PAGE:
Action to Reject Climate Denial in Newspaper Letters

Ask newspapers to follow LA Times’ lead to reject letters that deny climate science

The LA Times has instituted a policy whereby they no longer publish letters from climate change deniers when those letters contain statements that are factually incorrect, such as “there’s no sign humans have caused climate change.” There’s an article on the Times’ site from the letters editor explaining the policy.
This presents an opportunity to request that other newspapers adopt a similar policy.
You can leverage the LA Times policy by contacting your newspaper’s editorial page editor and asking them to adopt a similar policy. Here’s a suggested letter:


This is [YOUR NAME] in [YOUR CITY]. I’d like to call your attention to a new policy at the LA Times, whereby they will no longer publish letters disputing the science of climate change when those letters contain statements that are factually incorrect. Their letters editor explains the policy in this article:

On letters from climate-change deniers

I share this with you in the hope that the [NEWSPAPER NAME] will adopt a similar policy. The newspaper has the responsibility to present accurate information to the public. When inaccurate information is presented as fact, even in a letter to the editor, the newspaper is doing a disservice to the community. Such misinformation confuses the public about the need to be addressing climate change, contributing to the current stalemate to enact effective policies.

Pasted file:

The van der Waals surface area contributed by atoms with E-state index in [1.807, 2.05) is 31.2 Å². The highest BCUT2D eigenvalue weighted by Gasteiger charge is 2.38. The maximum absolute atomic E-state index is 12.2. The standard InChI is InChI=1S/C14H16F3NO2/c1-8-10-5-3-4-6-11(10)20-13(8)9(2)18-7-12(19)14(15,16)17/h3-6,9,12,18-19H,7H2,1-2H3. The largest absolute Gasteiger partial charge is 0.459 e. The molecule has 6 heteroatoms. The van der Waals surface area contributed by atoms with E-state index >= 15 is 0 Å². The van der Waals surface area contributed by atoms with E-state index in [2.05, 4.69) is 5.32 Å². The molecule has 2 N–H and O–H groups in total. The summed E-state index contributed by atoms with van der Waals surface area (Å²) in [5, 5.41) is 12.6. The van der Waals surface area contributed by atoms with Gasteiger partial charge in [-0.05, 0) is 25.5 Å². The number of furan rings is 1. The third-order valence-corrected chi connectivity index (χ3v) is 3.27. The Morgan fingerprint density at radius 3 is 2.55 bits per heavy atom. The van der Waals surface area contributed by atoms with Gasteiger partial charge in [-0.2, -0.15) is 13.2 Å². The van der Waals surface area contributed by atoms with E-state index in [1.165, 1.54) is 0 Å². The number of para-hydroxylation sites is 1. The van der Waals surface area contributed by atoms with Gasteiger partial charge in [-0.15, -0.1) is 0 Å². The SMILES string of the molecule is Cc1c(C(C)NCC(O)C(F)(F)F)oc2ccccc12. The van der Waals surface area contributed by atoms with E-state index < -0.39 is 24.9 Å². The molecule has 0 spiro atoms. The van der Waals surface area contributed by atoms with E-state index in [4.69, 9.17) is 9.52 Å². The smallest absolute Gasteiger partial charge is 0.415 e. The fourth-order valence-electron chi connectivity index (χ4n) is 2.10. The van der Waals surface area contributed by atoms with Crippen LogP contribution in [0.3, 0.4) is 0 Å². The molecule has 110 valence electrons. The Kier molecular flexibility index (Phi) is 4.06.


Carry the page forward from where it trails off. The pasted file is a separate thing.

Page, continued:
It’s one thing for someone to express an opinion — “I don’t believe humans are causing climate change” — but it’s another to make such statements as fact — “There’s no sign humans have caused climate change.” When such statements are presented as facts, the newspaper has the responsibility to reject them.

We do not see letters published asserting that we didn’t land on the moon, or that tobacco smoking is not linked to lung cancer. It’s my hope that soon we will no longer see climate denier letters published in newspapers. Thank you so much for your consideration.




In most cases, you’ll find the editorial page editor on the newspaper’s “contact us” page.

For social media

Here is a meme thanking the LA Times that  you can post on your Facebook page:
If you are on Twitter, look up the names of the editorial page editor, the managing editor and the editor of the newspaper and see if they have Twitter accounts. If they do, tweet them directly with the following. You’ll need to fill in places that are all caps. The url is a shortened address for the LA Times article:

Hey, [EDITOR’S TWITTER HANDLE], LATimes no longer prints #climate denier letters; what about the [NAME OF PAPER]?


Steve Valk
Steve Valk is Communications Coordinator for Citizens' Climate Lobby. Steve joined the CCL staff in 2009 after a 30-year career with the Atlanta Journal-Constitution.